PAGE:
In “Miss Americana: Taylor Swift,” a documentary released on Netflix Jan. 31, Swift goes over the details of her personal life and struggles throughout her acclaimed career. During this documentary, Swift ventures back into her past through an inspiring and emotionally in-depth lens into some of the most influential moments of her singing/songwriting career.
The nearly hour-and-a-half-long film opens, and later ends, with Swift reading out of her journals, one of which she had started at 13 years old. A heartfelt confession that her whole life once revolved around being liked, doing the right thing and being thought of as a good person leads into the rest of the film.
Intertwined in clips of song rehearsals and concert scenes, Swift is seen in home videos talking to the camera while she’s in the car, sitting at home and talking to family members. From the 2009 acceptance interruption by Kanye West during Taylor Swift’s speech at the VMAs to a 2017 lawsuit against DJ David Mueller, who was accused of groping Swift, as seen in a photo taken before her Denver concert in 2013, Swift underwent multiple struggles not just as an artist, but also as a successful young woman. “Miss Americana” portrays the intimate culmination of all these attributions that eventually resulted in Taylor Swift’s decision to speak up for what she believed in over choosing to stay silent and publicly accepted.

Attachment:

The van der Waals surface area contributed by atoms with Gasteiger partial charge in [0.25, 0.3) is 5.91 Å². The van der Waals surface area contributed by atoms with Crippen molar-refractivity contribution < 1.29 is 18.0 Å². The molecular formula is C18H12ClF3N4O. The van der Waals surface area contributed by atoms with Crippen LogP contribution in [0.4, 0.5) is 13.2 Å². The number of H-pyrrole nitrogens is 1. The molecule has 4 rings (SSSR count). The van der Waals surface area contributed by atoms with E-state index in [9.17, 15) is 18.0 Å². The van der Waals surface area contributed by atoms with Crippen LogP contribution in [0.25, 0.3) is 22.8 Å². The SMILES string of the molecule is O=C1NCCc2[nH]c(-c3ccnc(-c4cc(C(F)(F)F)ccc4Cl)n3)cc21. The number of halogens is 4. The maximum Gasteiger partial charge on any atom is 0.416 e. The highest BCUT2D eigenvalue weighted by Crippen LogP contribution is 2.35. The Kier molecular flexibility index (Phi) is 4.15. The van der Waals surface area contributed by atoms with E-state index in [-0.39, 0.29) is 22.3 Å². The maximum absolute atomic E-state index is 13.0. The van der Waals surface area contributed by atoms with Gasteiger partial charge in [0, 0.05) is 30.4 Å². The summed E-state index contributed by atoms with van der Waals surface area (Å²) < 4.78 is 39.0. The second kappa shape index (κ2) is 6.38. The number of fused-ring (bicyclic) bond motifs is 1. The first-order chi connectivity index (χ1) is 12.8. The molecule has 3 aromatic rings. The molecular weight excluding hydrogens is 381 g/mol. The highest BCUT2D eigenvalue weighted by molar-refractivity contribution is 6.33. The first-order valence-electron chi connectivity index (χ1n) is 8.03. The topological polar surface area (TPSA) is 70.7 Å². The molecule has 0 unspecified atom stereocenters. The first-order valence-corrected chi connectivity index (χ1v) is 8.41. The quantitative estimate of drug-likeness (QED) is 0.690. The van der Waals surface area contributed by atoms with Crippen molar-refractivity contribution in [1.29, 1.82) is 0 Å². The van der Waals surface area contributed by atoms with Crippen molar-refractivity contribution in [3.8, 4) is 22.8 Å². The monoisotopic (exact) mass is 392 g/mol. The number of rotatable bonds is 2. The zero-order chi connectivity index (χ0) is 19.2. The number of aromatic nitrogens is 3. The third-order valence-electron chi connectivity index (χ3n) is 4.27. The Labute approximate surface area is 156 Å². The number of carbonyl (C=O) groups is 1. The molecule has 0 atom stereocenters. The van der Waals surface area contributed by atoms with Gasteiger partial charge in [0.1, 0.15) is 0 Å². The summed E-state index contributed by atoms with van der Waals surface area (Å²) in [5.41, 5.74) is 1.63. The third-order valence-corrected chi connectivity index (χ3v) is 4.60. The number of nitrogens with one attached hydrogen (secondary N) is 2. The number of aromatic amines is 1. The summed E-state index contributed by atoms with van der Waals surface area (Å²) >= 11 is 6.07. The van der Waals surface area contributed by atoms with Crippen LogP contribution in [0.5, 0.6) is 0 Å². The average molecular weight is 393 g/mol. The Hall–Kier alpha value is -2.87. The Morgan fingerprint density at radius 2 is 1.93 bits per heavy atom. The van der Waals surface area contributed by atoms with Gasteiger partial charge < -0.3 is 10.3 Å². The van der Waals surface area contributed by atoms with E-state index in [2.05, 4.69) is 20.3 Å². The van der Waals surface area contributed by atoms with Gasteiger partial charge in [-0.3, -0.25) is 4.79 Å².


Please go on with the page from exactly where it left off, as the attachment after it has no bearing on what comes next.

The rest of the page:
In 2018, Swift posted a lengthy Instagram post to her 100 million-plus followers, criticizing Republican Tennessee senate nominee Congresswoman Marsha Blackburn, endorsing Democratic candidates Phil Bresden and Jim Cooper and encouraging all of her followers to register to vote. While it was a turning point in her mostly-silent artistic career, it didn’t come without a fight.
The film shows Swift talking with members of her presumed production/public relations team prior to publishing the post and receiving warning of the backlash she might receive — even possible threats. As she takes it all under consideration, she’s eventually shown sitting on a couch in comfortable clothes, with two other women, one being her mother, and taking a long moment before hitting publish on the post.
“If I get bad press for saying don’t put a homophobic racist in office, then I get bad press for that. I really don’t care,” Swift said. To which the woman responded, “I would stand behind that 1,000 times.”
Although, in the end, Blackburn won the senate seat. However, a news clip is shown saying that young voter turnout spiked sevenfold from the previous election because of Taylor’s outspoken call to action.
The documentary does an incredible job showing the hours-long behind-the-scenes of Swifts’ decision, like posting a political opinion on Instagram, that took only seconds to execute. It is an incredible testament to her resilience and growth as an artist and should give every viewer and fan chills and tears before the end as they watch the evolution of a strong, independent woman who learned the power of her own voice and harnessed the bravery to use it.
“Miss Americana: Taylor Swift” is now streaming on Netflix and is rated TV-MA.